Danny's little girl

Roald Dahl's Matilda Danny DeVito (PG) The Umbrellas of Cherbourg Jacques Demy (PG) Through the Olive Trees Abbas Kiarostami (U)

In Roald Dahl's Matilda, Danny DeVito returns to the snarling, primal energy of Louie De Palma, the character he played in the TV series Taxi. It's been too long since he sleazed it up on screen, and it's easy to forget what he can do with a crummy sneer and an even crummier wardrobe. He's a cigar-butt of a man; he fills the screen with his terrible odour. He plays the father of Matilda (Mara Wilson), a gifted child who's making secret trips to the library at the age of three. The scenes of her wheeling a cart full of books back and forth 10 blocks might have a Toy Story effect for adults - "so this is what children get up to when adults aren't looking" (though any parent who fantasises that their child spends every spare moment in the library needs to take a reality check).

In a lovely twist on the fears of modern parents, Matilda's Mum (Rhea Perlman) and Dad fret because their daughter isn't watching enough television - "There's nothing in a book that you can't get on TV faster," argues DeVito, buoyed by his own terrible logic. He and Perlman give the picture its crude, obscene vigour; the more appalling they become, the more we crave them. And though DeVito makes us feel grubby for relishing these ghouls, he serves huge dollops of them anyway -- he's like a short-order cook who gets a kick out of the muck he fries up, and a bigger kick out of seeing people devour it.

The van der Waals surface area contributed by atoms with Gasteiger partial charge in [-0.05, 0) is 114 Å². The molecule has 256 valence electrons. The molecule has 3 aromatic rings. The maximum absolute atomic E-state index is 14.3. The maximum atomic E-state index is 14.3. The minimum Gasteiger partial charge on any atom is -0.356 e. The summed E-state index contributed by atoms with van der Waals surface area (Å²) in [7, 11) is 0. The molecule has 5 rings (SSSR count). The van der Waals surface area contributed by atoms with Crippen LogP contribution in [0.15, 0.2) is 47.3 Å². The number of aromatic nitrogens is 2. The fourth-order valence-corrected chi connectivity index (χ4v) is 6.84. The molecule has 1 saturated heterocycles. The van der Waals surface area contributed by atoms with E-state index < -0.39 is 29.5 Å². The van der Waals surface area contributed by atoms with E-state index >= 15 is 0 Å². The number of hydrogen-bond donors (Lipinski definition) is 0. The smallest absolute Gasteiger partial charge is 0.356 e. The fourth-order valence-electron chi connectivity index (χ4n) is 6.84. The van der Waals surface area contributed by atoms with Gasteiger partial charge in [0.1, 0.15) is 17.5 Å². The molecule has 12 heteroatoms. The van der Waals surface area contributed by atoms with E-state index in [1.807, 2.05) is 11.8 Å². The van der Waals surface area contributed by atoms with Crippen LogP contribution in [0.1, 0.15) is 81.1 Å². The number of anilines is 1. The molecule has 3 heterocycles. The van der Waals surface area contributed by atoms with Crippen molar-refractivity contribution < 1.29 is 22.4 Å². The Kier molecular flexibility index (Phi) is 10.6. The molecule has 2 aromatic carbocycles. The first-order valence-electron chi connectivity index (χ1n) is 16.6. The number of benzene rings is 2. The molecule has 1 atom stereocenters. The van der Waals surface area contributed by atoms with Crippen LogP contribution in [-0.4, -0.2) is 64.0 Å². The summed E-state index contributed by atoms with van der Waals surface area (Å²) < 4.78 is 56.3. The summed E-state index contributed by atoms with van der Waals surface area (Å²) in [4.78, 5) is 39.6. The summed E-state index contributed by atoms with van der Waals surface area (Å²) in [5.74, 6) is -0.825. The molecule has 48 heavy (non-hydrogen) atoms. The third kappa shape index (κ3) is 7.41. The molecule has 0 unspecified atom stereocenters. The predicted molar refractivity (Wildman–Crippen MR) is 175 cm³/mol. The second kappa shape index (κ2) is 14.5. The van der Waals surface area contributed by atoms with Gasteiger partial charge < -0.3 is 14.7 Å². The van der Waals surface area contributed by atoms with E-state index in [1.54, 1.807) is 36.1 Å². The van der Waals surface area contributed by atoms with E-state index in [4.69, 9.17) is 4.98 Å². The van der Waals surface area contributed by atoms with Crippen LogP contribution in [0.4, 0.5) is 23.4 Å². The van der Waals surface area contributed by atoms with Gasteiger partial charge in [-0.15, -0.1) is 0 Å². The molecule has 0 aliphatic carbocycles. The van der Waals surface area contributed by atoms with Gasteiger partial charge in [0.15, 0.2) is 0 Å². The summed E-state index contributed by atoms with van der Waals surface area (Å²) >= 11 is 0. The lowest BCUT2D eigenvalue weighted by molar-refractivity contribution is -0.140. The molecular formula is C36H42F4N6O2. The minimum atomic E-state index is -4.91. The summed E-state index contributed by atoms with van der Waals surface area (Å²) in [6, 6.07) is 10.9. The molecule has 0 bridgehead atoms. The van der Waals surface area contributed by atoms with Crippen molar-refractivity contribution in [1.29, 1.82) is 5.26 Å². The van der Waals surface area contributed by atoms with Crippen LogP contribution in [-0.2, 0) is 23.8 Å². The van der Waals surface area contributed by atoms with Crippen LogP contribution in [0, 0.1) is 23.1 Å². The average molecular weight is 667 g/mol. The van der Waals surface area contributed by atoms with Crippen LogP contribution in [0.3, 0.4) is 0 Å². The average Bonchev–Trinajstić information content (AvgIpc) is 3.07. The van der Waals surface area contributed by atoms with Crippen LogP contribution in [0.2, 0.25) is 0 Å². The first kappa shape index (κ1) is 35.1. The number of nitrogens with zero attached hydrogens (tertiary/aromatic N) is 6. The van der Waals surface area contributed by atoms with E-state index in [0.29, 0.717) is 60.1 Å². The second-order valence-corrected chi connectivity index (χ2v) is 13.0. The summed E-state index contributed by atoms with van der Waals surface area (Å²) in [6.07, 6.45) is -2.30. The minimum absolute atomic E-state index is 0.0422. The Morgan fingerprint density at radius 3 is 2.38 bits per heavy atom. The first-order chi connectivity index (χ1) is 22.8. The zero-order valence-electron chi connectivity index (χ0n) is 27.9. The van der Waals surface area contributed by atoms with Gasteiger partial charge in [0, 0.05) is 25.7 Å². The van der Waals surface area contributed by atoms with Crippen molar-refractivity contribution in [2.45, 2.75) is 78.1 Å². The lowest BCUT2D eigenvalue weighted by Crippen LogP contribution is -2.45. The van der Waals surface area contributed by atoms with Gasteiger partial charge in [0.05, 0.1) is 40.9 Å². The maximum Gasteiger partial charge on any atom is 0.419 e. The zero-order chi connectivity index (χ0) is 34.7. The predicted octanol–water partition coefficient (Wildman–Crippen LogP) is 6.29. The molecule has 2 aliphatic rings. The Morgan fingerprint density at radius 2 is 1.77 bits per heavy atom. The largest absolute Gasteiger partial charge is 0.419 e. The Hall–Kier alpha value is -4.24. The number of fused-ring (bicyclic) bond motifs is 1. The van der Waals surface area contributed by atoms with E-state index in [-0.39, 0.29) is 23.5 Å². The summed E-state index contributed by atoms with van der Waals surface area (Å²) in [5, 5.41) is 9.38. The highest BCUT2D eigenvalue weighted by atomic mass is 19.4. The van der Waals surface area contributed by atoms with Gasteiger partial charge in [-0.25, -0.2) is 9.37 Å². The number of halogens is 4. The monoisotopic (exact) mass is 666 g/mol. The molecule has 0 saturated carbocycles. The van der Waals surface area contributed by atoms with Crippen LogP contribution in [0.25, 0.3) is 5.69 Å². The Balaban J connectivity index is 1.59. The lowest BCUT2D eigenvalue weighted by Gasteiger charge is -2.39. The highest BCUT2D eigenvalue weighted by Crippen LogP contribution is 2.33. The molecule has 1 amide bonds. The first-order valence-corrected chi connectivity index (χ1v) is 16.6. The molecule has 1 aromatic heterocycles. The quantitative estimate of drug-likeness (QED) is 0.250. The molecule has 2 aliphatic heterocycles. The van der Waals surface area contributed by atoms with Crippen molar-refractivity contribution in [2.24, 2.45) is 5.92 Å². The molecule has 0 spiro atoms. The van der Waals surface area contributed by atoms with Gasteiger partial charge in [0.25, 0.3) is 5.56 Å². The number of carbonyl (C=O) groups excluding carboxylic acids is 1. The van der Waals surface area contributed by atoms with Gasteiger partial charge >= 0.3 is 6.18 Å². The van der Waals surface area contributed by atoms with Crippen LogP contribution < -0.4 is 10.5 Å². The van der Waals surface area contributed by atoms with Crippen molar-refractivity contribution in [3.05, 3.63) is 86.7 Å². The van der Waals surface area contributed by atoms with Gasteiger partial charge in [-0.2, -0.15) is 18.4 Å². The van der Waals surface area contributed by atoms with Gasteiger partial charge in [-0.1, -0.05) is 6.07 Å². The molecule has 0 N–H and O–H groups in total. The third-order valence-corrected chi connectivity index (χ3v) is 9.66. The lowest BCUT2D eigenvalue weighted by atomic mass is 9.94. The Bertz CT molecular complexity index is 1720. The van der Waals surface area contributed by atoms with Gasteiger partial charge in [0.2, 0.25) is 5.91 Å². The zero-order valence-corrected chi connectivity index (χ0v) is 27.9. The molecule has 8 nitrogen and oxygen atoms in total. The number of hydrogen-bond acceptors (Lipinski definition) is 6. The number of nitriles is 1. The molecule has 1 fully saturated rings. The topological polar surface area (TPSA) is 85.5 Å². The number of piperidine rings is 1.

DeVito directed the film too, and he knows that when Matilda starts school, the demotion of her parents to the background could make the film sag. So he goes for broke with Miss Trunchbull (Pam Ferris), the hideous headmistress who thinks nothing of applying her shot-putting and javelin expertise to the classroom, hurling children out of windows. DeVito shoots her like the demented matriarch of his first film, Throw Momma from the Train, all obscene eyes and gasping pores. After that, and his second film The War of the Roses, and now Matilda, there's a case to be made for DeVito as dysfunctional America's very own portrait-painter.

Despite Ferris's sweaty conviction, the film loses something in the second half, perhaps because the idea that your teacher is a sadistic monster will never quite be as terrifying as the suggestion that your parents neither want nor love you. Roald Dahl's book, and DeVito's film, are ferociously radical in this sense: they hint that your real mother and father may not necessarily be the best people to bring you up - a shocking suggestion for some of us, a tragic fact for others.

When the picture descends into a straightforward war, with Matilda employing new-found telekinetic powers to crush Miss Trunchbull, the tone becomes slack and indistinct, though the thrill you take from the beautifully paced and photographed opening half-hour carries you through. It's fitting that Paul Reubens, best known as Pee-Wee, should turn up in a dry cameo: much of Matilda runs on the same choreographed chaos as Pee-Wee's Big Adventure. DeVito shoots almost entirely from grotesque low-angle shots, and the set design indicates that somebody vomited over the camera lens. The only thing uglier than Matilda's parents is their wallpaper.